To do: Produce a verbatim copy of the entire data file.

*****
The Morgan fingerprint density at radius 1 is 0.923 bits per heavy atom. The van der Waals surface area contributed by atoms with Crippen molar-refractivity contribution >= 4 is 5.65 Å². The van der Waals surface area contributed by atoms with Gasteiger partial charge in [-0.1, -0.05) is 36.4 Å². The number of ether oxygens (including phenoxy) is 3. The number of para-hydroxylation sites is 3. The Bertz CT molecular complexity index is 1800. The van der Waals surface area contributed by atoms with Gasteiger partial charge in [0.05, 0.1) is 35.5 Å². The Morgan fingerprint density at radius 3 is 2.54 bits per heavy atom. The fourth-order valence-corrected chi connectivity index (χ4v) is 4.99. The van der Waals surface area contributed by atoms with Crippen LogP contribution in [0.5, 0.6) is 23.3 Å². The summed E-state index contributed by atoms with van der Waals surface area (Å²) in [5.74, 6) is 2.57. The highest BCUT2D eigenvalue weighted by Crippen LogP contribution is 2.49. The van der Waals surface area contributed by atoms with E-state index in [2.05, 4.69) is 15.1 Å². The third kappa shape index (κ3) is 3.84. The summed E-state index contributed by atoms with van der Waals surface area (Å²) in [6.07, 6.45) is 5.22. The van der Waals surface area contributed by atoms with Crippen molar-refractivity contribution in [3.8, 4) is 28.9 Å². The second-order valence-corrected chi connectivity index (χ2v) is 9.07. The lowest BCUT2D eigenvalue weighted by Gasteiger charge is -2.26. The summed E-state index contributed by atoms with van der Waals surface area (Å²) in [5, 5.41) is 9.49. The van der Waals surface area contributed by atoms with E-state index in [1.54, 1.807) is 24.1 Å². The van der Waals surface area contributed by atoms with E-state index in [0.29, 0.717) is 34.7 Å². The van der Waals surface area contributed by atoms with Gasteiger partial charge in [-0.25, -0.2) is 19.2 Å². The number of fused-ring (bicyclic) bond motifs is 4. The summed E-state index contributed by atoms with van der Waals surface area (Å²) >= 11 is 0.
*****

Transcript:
The Morgan fingerprint density at radius 1 is 0.923 bits per heavy atom. The van der Waals surface area contributed by atoms with Crippen molar-refractivity contribution >= 4 is 5.65 Å². The van der Waals surface area contributed by atoms with Gasteiger partial charge in [-0.1, -0.05) is 36.4 Å². The number of ether oxygens (including phenoxy) is 3. The number of para-hydroxylation sites is 3. The Bertz CT molecular complexity index is 1800. The van der Waals surface area contributed by atoms with Gasteiger partial charge in [0.05, 0.1) is 35.5 Å². The Morgan fingerprint density at radius 3 is 2.54 bits per heavy atom. The fourth-order valence-corrected chi connectivity index (χ4v) is 4.99. The van der Waals surface area contributed by atoms with Crippen LogP contribution in [0.5, 0.6) is 23.3 Å². The summed E-state index contributed by atoms with van der Waals surface area (Å²) in [5.74, 6) is 2.57. The highest BCUT2D eigenvalue weighted by Crippen LogP contribution is 2.49. The van der Waals surface area contributed by atoms with E-state index in [2.05, 4.69) is 15.1 Å². The third kappa shape index (κ3) is 3.84. The summed E-state index contributed by atoms with van der Waals surface area (Å²) in [6.07, 6.45) is 5.22. The van der Waals surface area contributed by atoms with Crippen molar-refractivity contribution in [3.8, 4) is 28.9 Å². The second-order valence-corrected chi connectivity index (χ2v) is 9.07. The lowest BCUT2D eigenvalue weighted by Gasteiger charge is -2.26. The summed E-state index contributed by atoms with van der Waals surface area (Å²) in [5, 5.41) is 9.49. The van der Waals surface area contributed by atoms with E-state index in [1.54, 1.807) is 24.1 Å². The van der Waals surface area contributed by atoms with E-state index in [0.29, 0.717) is 34.7 Å². The van der Waals surface area contributed by atoms with Gasteiger partial charge in [-0.25, -0.2) is 19.2 Å². The number of fused-ring (bicyclic) bond motifs is 4. The summed E-state index contributed by atoms with van der Waals surface area (Å²) >= 11 is 0.